Equine veterinarians love their jobs, but life balance is still tough

ADVERTISEMENT

Equine veterinarians love their jobs, but life balance is still tough

Lack of respect between generations of doctors, longer hours with no breaks, and not enough time for family and rest could take its toll on equine practitioners.
source-image
Aug 01, 2011
By dvm360.com staff

The August issue of Veterinary Economics (coming soon online and in your mailbox) is jam-packed with great data for all veterinarians, including equine practitioners. Here are even more statistics gems on life balance issues for equine doctors.

They show that, while equine practitioners are generally happy with their careers, they may not be taking the breaks for family and personal time they need to stay engaged and energized for practice.

 

 

Click on the page numbers below for more.

Equine veterinarians enjoy their jobs and appreciate their employers, compared to the competitors. But a significant percentage may not be giving enough time and energy to other parts of their life, and that may harm their future careers and health. Check out the data below:

 

 

 

 

 

Click on the page numbers below for more.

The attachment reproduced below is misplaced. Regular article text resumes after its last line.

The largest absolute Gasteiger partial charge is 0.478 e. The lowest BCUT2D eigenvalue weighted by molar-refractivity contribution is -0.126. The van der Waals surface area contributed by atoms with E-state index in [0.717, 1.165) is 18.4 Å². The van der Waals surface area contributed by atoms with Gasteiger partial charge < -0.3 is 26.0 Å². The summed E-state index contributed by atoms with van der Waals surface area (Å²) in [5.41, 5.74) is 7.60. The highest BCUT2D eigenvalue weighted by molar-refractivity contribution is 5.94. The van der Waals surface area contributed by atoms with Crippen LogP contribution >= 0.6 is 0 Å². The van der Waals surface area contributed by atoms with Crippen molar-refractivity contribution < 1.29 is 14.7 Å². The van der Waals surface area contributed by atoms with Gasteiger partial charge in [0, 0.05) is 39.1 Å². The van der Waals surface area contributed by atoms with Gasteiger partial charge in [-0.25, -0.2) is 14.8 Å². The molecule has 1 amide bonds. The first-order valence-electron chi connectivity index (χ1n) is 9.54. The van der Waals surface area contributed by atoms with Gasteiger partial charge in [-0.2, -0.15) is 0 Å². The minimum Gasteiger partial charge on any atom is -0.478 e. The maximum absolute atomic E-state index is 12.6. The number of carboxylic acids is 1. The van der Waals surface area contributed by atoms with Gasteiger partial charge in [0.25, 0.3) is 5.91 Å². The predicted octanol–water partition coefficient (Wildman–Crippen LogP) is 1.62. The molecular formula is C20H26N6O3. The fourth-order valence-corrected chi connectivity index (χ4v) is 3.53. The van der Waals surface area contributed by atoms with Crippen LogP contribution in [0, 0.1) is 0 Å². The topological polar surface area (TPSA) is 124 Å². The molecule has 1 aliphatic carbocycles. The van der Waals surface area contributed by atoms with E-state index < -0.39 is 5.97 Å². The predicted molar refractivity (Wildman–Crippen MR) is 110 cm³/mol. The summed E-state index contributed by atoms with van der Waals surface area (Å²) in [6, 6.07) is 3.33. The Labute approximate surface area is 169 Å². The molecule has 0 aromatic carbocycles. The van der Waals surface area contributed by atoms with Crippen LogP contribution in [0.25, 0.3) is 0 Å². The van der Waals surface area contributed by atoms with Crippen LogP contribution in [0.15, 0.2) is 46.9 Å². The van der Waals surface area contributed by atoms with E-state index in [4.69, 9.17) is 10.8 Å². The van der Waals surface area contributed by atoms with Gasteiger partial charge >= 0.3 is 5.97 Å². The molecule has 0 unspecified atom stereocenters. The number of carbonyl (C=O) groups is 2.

Some veterinarians of an earlier generation don't seem to think much of their young compatriots—and vice versa.

 

Hot topics on dvm360

Vetcetera: The complex topic of canine fear-related aggression

A guided tour of resources for addressing this popular and complicated subject, featuring advice from Dr. John Ciribassi.

Reality TV and the veterinarian: Discussing mainstream dog training advice with clients

Your clients may be getting behavior advice from cable TV. Get your opinion in the mix.

Blog: Election results pose obstacles for veterinary prescription law

Flip in U.S. Senate's majority may slow progress of Fairness to Pet Owners Act.

The war between shelters, veterinarians needs to end

Despite practitioners’ legitimate gripes, they’re hurting themselves.

7 steps to a better relationship between veterinarians and rescue groups

A DVM in the city shares his advice to veterinary practices for working with rescues.